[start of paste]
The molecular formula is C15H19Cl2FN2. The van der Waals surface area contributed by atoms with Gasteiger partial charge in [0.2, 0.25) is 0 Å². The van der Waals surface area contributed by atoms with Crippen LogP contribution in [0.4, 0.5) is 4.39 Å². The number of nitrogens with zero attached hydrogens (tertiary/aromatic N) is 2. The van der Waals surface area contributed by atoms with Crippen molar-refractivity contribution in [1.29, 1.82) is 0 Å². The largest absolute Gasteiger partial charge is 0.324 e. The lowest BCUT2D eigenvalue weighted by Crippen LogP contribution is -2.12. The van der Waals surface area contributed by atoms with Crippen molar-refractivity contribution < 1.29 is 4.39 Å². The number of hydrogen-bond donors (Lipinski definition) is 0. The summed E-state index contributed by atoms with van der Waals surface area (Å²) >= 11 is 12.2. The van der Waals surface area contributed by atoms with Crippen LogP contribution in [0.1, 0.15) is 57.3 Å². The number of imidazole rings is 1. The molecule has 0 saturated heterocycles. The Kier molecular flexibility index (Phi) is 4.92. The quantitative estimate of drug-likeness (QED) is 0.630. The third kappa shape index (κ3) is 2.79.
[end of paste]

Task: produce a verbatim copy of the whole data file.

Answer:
The molecular formula is C15H19Cl2FN2. The van der Waals surface area contributed by atoms with Gasteiger partial charge in [0.2, 0.25) is 0 Å². The van der Waals surface area contributed by atoms with Crippen LogP contribution in [0.4, 0.5) is 4.39 Å². The number of nitrogens with zero attached hydrogens (tertiary/aromatic N) is 2. The van der Waals surface area contributed by atoms with Crippen molar-refractivity contribution in [1.29, 1.82) is 0 Å². The largest absolute Gasteiger partial charge is 0.324 e. The lowest BCUT2D eigenvalue weighted by Crippen LogP contribution is -2.12. The van der Waals surface area contributed by atoms with Crippen molar-refractivity contribution < 1.29 is 4.39 Å². The number of hydrogen-bond donors (Lipinski definition) is 0. The summed E-state index contributed by atoms with van der Waals surface area (Å²) >= 11 is 12.2. The van der Waals surface area contributed by atoms with Crippen LogP contribution in [0.1, 0.15) is 57.3 Å². The number of imidazole rings is 1. The molecule has 0 saturated heterocycles. The Kier molecular flexibility index (Phi) is 4.92. The quantitative estimate of drug-likeness (QED) is 0.630. The third kappa shape index (κ3) is 2.79.